The football of the future looks very different for Gerard Piqué. More show, more action, much less playing time: With this recipe for his Kings League, the former FC Barcelona professional wants to win the fight for attention and a young audience.
"90 minutes is very long. You have to create short, entertaining content, because nowadays the product football itself is outdated," said the former world and European champion about his project, which makes headlines outside of classic football and is organized by his own agency becomes.
The Kings League concept combines traditional football with show elements. Twelve teams with ex-stars, active soccer players, YouTubers and streamers compete against each other in two halves of 20 minutes each. The game is played on a small field in a seven-a-side format.
Goal: Higher attractiveness
Radical approaches such as larger goals and a net playing time have long been considered in German football. "You have to be able to discuss everything with an open mind so that it becomes more attractive: bigger goals, bigger penalty area, playing time, flying changes. Just discuss everything," said RB Leipzig's sports director Max Eberl recently to the "kicker". He advocated thinking unconventionally in order to continue to inspire young people.
"Considerations are never bad, but as soon as the Bundesliga makes changes, it becomes difficult to take part in international competitions," says marketing expert Mario Leo. He has been following developments in football for years and urges us to remain realistic. "If the goals are bigger in Germany, they won't be bigger in the 54 UEFA countries."
The Kings League is already driving change to the extreme. There is no draw in the games. Shootout instead: Run towards the goalkeeper and try to score. The classic kick-off is also replaced: whoever gets the ball first gets to keep it. Action cards that can be redeemed during the game - such as an instant penalty or an extra man on the pitch for two minutes - add to the excitement.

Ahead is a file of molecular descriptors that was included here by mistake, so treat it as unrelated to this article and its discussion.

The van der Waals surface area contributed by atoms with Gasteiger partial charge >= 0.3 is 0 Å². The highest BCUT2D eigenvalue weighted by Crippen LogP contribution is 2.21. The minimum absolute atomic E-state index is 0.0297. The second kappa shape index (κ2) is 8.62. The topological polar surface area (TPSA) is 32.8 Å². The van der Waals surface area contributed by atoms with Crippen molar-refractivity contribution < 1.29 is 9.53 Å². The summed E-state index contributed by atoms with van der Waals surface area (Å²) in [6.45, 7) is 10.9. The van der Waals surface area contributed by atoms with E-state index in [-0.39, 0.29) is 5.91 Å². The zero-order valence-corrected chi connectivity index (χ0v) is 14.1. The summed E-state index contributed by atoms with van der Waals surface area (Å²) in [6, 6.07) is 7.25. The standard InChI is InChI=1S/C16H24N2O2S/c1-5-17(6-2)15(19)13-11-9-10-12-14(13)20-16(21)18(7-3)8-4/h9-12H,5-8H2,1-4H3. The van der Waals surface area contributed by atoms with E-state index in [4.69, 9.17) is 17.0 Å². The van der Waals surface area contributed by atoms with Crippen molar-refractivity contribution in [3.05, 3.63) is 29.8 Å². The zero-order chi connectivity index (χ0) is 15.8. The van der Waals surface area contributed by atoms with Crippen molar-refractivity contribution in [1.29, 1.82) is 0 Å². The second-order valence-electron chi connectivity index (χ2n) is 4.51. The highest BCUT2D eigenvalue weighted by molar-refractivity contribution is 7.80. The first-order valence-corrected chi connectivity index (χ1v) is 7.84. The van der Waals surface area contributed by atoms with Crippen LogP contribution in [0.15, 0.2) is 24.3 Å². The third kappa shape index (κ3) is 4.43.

In the first season, eleven match days, the teams dueled for around six hours on Sundays in an exhibition hall in the port of Barcelona. "In the league phase, the Kings League is not geared towards a certain number of spectators in a stadium or an arena. The approximately 300 seats in the hall are intended exclusively for guests of the teams," explains Leo. "It's primarily about reaching the target group in the living room."
Spectators always close to the action
All games are streamed live on the Internet and commented on. The spectators are always close to the action: During the break, the transmission is broadcast from the cabins, the referees wear small cameras on their bodies and audibly explain their decisions. "The transmissions are moderated in a very emotional, empathetic and euphoric manner. Even if less is happening in the game, there is always an arc of suspense," says marketing expert Leo and sees this as a recipe for success.
But even off the Internet, the Kings League aroused a lot of interest in its first season. For the finals at Camp Nou at the end of March, more than 90,000 spectators, mostly young people, came to FC Barcelona's home ground. After this success, the league now wants to expand. With the established big leagues and the great interest in football, France, England and Germany are certainly target areas, as well as the Spanish-speaking countries, explains expert Leo. "With the speed at which the Kings League is acting, I can imagine that it could start in Germany as early as spring 2024."
No competition to classic football
However, Leo does not see the project as a competitor to classic football. "For me, this is currently the greatest competition for futsal, which hasn't been very popular in Germany so far." In this country, the Bundesliga still enjoys a high status - despite the series titles of FC Bayern Munich and teams that are more difficult to market such as Heidenheim, Darmstadt, Wolfsburg or Hoffenheim. "Of course highlight games like Bayern versus Dortmund are more attractive than Heidenheim versus Hoffenheim, but the interest is there," says Leo. This can also be felt in the stadiums.
The basis for future success is also sporting variety. "If you manage to keep the fight open in the championship, the Bundesliga will remain attractive in the long term. But the importance of the league will not increase further if Bayern win the championship for the 12th, 13th and 14th time," says Leo .
In his opinion, however, classic football can definitely learn one thing from the Kings League: "With only eleven match days, the Kings League does not achieve permanent radiation. With the many competitions in football, there are no breaks. The exaggeration of products and offers is a high risk."